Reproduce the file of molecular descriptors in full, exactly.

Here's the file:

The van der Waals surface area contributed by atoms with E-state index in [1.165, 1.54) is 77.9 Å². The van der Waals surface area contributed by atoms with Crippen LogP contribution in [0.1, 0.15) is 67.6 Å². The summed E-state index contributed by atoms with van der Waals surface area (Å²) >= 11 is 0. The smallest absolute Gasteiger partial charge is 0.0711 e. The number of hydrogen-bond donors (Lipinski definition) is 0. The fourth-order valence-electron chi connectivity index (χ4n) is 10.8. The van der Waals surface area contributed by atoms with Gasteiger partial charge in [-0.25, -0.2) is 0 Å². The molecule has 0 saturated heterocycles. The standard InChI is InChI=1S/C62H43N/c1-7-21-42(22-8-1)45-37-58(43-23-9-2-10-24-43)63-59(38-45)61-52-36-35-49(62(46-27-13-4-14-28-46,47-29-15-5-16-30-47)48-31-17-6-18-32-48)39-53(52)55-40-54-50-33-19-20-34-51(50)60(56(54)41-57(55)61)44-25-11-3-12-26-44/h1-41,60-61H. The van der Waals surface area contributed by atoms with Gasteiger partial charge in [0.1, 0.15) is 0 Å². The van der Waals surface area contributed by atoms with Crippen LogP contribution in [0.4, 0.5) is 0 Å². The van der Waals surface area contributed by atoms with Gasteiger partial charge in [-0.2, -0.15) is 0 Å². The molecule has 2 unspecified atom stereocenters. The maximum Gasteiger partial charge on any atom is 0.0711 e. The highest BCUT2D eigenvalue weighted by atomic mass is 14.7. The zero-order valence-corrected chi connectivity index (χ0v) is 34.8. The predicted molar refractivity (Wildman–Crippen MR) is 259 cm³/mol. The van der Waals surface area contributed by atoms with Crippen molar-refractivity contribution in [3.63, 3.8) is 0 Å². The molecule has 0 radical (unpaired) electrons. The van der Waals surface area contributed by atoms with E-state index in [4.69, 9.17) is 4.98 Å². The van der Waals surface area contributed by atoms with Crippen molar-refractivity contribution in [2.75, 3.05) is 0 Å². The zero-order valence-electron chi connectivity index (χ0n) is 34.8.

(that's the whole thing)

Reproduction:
The van der Waals surface area contributed by atoms with E-state index in [1.165, 1.54) is 77.9 Å². The van der Waals surface area contributed by atoms with Crippen LogP contribution in [0.1, 0.15) is 67.6 Å². The summed E-state index contributed by atoms with van der Waals surface area (Å²) >= 11 is 0. The smallest absolute Gasteiger partial charge is 0.0711 e. The number of hydrogen-bond donors (Lipinski definition) is 0. The fourth-order valence-electron chi connectivity index (χ4n) is 10.8. The van der Waals surface area contributed by atoms with Gasteiger partial charge in [-0.25, -0.2) is 0 Å². The molecule has 0 saturated heterocycles. The standard InChI is InChI=1S/C62H43N/c1-7-21-42(22-8-1)45-37-58(43-23-9-2-10-24-43)63-59(38-45)61-52-36-35-49(62(46-27-13-4-14-28-46,47-29-15-5-16-30-47)48-31-17-6-18-32-48)39-53(52)55-40-54-50-33-19-20-34-51(50)60(56(54)41-57(55)61)44-25-11-3-12-26-44/h1-41,60-61H. The van der Waals surface area contributed by atoms with Gasteiger partial charge in [0.1, 0.15) is 0 Å². The van der Waals surface area contributed by atoms with Crippen LogP contribution in [0.4, 0.5) is 0 Å². The van der Waals surface area contributed by atoms with Gasteiger partial charge in [-0.2, -0.15) is 0 Å². The molecule has 2 unspecified atom stereocenters. The maximum Gasteiger partial charge on any atom is 0.0711 e. The highest BCUT2D eigenvalue weighted by atomic mass is 14.7. The zero-order valence-corrected chi connectivity index (χ0v) is 34.8. The predicted molar refractivity (Wildman–Crippen MR) is 259 cm³/mol. The van der Waals surface area contributed by atoms with Crippen molar-refractivity contribution in [3.63, 3.8) is 0 Å². The molecule has 0 radical (unpaired) electrons. The van der Waals surface area contributed by atoms with E-state index in [4.69, 9.17) is 4.98 Å². The van der Waals surface area contributed by atoms with Crippen molar-refractivity contribution in [2.75, 3.05) is 0 Å². The zero-order valence-electron chi connectivity index (χ0n) is 34.8.